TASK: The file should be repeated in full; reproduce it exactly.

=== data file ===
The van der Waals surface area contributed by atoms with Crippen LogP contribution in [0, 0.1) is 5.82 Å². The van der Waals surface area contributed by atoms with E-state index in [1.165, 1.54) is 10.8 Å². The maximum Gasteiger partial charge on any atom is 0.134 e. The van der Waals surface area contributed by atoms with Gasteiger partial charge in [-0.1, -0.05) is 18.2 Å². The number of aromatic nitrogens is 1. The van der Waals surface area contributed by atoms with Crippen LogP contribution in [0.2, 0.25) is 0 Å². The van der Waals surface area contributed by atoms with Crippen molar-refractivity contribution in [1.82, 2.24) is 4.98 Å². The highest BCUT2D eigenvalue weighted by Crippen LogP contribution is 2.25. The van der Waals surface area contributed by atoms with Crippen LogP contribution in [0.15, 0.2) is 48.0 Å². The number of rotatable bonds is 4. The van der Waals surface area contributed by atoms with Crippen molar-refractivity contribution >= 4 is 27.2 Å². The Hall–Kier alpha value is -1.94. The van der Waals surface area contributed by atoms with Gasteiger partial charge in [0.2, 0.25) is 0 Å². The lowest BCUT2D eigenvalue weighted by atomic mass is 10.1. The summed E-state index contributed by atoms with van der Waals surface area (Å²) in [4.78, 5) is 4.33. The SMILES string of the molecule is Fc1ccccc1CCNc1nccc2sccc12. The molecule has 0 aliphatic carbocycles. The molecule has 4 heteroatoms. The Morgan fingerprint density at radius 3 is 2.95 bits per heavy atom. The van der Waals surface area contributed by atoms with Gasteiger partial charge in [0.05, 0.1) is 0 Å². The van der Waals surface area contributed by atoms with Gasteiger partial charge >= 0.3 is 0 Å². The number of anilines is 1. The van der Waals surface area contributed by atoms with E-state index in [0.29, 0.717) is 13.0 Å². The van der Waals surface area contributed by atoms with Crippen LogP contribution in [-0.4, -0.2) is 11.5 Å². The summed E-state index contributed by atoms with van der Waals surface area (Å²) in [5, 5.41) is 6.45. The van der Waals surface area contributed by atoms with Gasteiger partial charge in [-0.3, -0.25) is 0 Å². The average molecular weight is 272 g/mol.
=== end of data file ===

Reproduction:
The van der Waals surface area contributed by atoms with Crippen LogP contribution in [0, 0.1) is 5.82 Å². The van der Waals surface area contributed by atoms with E-state index in [1.165, 1.54) is 10.8 Å². The maximum Gasteiger partial charge on any atom is 0.134 e. The van der Waals surface area contributed by atoms with Gasteiger partial charge in [-0.1, -0.05) is 18.2 Å². The number of aromatic nitrogens is 1. The van der Waals surface area contributed by atoms with Crippen LogP contribution in [0.2, 0.25) is 0 Å². The van der Waals surface area contributed by atoms with Crippen molar-refractivity contribution in [1.82, 2.24) is 4.98 Å². The highest BCUT2D eigenvalue weighted by Crippen LogP contribution is 2.25. The van der Waals surface area contributed by atoms with Crippen LogP contribution in [0.15, 0.2) is 48.0 Å². The number of rotatable bonds is 4. The van der Waals surface area contributed by atoms with Crippen molar-refractivity contribution >= 4 is 27.2 Å². The Hall–Kier alpha value is -1.94. The van der Waals surface area contributed by atoms with Gasteiger partial charge in [0.2, 0.25) is 0 Å². The lowest BCUT2D eigenvalue weighted by atomic mass is 10.1. The summed E-state index contributed by atoms with van der Waals surface area (Å²) in [4.78, 5) is 4.33. The SMILES string of the molecule is Fc1ccccc1CCNc1nccc2sccc12. The molecule has 0 aliphatic carbocycles. The molecule has 4 heteroatoms. The Morgan fingerprint density at radius 3 is 2.95 bits per heavy atom. The van der Waals surface area contributed by atoms with Gasteiger partial charge in [0.05, 0.1) is 0 Å². The van der Waals surface area contributed by atoms with Gasteiger partial charge >= 0.3 is 0 Å². The number of anilines is 1. The van der Waals surface area contributed by atoms with E-state index in [0.29, 0.717) is 13.0 Å². The van der Waals surface area contributed by atoms with Crippen LogP contribution in [-0.4, -0.2) is 11.5 Å². The summed E-state index contributed by atoms with van der Waals surface area (Å²) in [5, 5.41) is 6.45. The van der Waals surface area contributed by atoms with Gasteiger partial charge in [-0.3, -0.25) is 0 Å². The average molecular weight is 272 g/mol.